Tuesday, November 2, 2010

Lowest Common Denominator

"Nothing pains some people more than having to think."
- Dr. Martin Luther King, Jr.

Last week, a Youtube video has been making noise in feminist and reproductive health activism circles featuring a husband confronting anti-choice protesters at the abortion clinic where he is taking his wife for a procedure.

As the father, Aaron Gouveia, mentions in the clip, he was taking his wife in for an abortion because their unborn baby already had severe health problems (in this case sirenomelia in which the bottom extremities are fused together and numerous organs do not form). When the anti-choice protesters were yelling at him and his wife about how they are baby killers who need Jesus (paraphrase), he confronted them about their hypocrisy and ignorance.

I think one of the reasons this clip spread so quickly because it is not often that we see men openly defending pro-choice issues. Usually the men who are vocal about abortion are anti-choice evangelicals and politicians who seem to have an underlying agenda of control. But besides the novelty of having a male advocate, he calmly faces the condescending protesters but forcefully calls them out. One of the ladies protesting almost seems genuinely apologetic. Does she stop protesting? No but you can see the wheels turning in her head as she questions her "activism."

What's curious is that this video brought up the topic to a wider audience outside of women's health and right activists and even touched those who don't consider themselves to be close to the issue or advocates in any way. Take this audio clip from Kansas City's the Buzz where the local deejays who interviewed Mr. Gouveia get emotional. The male host specifically says that he doesn't believe in abortion but supports a woman's right to choose, and the hostess is clearly choked up. He easily finds common ground between his personal beliefs and what is right for women. Doesn't that seem so simple?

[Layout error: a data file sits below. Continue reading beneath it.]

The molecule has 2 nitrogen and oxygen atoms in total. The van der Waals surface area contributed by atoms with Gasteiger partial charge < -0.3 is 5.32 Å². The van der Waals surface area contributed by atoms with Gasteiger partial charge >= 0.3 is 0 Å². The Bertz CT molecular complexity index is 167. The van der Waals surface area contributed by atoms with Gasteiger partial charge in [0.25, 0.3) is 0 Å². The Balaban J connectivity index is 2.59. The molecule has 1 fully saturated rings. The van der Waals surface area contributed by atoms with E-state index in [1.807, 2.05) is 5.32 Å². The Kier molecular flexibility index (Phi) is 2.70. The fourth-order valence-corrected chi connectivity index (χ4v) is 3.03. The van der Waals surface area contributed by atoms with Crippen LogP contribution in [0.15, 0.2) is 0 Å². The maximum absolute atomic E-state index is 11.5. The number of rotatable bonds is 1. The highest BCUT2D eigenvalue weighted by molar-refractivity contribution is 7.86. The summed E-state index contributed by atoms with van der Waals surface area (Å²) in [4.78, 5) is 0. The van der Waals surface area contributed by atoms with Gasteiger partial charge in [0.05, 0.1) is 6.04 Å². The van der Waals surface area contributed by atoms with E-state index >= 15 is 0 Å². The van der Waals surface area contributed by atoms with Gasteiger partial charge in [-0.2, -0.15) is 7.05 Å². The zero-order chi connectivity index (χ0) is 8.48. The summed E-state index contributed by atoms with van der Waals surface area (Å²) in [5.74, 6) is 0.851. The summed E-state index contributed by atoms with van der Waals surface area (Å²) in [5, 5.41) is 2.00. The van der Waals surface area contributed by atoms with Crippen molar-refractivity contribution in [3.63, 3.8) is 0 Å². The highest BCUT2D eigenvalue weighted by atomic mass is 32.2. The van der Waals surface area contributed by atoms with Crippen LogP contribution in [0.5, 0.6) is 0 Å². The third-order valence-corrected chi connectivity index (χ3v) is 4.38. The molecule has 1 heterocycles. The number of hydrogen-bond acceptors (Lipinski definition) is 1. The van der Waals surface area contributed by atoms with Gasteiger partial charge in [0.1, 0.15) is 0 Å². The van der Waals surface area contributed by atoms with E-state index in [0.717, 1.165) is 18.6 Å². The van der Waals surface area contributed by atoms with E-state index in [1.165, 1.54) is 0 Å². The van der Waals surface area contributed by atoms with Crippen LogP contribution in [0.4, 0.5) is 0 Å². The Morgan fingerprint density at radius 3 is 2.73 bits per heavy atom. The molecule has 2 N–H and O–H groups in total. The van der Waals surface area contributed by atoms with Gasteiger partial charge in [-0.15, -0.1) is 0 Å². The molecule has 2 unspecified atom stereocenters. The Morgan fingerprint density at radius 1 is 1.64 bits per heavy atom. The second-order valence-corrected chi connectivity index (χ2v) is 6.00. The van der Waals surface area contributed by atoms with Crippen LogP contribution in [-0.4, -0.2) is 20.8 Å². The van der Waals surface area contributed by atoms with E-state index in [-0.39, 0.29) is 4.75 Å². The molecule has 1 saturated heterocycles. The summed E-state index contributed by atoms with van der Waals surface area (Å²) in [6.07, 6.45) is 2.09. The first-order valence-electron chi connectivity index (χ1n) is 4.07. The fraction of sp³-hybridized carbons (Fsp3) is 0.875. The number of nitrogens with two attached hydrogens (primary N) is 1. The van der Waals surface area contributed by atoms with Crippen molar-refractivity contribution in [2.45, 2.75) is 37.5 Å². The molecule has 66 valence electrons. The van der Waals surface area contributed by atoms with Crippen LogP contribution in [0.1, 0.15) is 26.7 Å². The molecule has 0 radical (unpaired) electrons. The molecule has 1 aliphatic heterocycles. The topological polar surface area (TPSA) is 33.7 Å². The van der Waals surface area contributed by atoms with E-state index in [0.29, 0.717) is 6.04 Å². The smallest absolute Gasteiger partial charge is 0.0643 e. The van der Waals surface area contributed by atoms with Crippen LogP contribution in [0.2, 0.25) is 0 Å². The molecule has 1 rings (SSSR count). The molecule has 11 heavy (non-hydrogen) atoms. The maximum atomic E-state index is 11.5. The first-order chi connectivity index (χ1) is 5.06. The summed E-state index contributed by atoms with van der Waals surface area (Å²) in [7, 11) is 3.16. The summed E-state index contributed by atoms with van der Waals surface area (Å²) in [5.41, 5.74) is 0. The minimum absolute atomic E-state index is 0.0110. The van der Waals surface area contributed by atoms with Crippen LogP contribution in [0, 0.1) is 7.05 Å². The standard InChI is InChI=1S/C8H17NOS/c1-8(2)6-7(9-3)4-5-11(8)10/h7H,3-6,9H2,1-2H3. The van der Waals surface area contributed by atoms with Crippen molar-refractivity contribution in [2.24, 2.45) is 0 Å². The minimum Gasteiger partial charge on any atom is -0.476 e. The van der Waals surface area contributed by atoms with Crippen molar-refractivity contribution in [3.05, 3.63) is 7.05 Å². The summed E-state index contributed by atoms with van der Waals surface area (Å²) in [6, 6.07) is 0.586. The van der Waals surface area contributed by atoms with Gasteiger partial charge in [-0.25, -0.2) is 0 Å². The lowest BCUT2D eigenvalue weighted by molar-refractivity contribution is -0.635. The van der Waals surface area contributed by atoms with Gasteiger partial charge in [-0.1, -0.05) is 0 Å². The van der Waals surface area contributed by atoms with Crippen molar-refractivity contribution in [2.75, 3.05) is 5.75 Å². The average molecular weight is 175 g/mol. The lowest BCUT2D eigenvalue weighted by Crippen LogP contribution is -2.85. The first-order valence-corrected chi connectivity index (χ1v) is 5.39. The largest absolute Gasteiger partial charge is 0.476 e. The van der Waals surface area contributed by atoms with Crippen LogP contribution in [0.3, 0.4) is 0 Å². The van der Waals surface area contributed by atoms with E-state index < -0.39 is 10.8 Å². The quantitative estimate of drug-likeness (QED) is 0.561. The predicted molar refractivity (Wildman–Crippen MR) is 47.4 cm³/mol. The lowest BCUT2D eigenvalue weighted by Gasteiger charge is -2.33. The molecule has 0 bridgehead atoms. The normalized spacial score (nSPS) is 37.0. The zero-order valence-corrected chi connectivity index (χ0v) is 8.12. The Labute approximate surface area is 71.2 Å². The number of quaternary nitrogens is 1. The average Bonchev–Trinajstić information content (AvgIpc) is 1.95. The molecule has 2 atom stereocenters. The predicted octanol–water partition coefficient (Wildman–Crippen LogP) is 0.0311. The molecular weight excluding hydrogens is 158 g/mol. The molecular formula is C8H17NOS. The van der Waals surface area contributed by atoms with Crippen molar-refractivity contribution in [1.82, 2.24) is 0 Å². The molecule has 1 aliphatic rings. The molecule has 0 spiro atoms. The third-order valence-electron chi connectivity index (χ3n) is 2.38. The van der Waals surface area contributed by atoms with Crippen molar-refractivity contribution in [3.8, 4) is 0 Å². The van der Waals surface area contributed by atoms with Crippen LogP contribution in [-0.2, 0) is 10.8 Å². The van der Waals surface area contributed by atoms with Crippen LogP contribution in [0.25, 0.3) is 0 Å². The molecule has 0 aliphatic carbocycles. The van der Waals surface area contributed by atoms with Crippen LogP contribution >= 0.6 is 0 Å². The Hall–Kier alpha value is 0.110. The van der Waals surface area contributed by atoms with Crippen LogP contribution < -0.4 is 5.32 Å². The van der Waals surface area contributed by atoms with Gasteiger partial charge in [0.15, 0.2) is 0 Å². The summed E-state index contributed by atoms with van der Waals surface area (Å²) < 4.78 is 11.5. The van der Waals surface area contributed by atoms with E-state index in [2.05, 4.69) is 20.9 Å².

I think this video touched a nerve last week particularly after the airing of "The Assassination of Dr. Tiller,"a chilling documentary narrated by Rachel Maddow about the murder of the abortion provider, Dr. George Tiller, a fierce advocate of reproductive rights. From his clinic in Wichita, Kansas, he was one of three "late-term" abortion providers in the country and most often provided procedures for women or couples who had fetal anomalies or other medical problems. Dr. Tiller was assassinated in his church by a rabid anti-choice crusader who had been stalking him for years. Before he was murdered, his clinic had been bombed, he had been shot 5 times by another anti-choice maniac, and his staff faced constant harassment.

What these protesters and many in the anti-choice community don't seem to understand (or care about) is that women have abortions because they value life. The Guttmacher Institute, a leading thinktank on sexual and reproductive health, reports:
Three-fourths of women cite concern for or responsibility to other individuals; three-fourths say they cannot afford a child; three-fourths say that having a baby would interfere with work, school or the ability to care for dependents; and half say they do not want to be a single parent or are having problems with their husband or partner.
But the vocal anti-choice community would rather paint women having abortions as killers while they support the murder of doctors who have saved lives. They would have to question their motives and separate their dogma from others' spiritual beliefs and human rights. They would have to analyze their own sanctimony. But these people vehemently refuse to do that. Why bother when you can use fear tactics, gruesome imagery and violence to appeal to the lowest common denominator?

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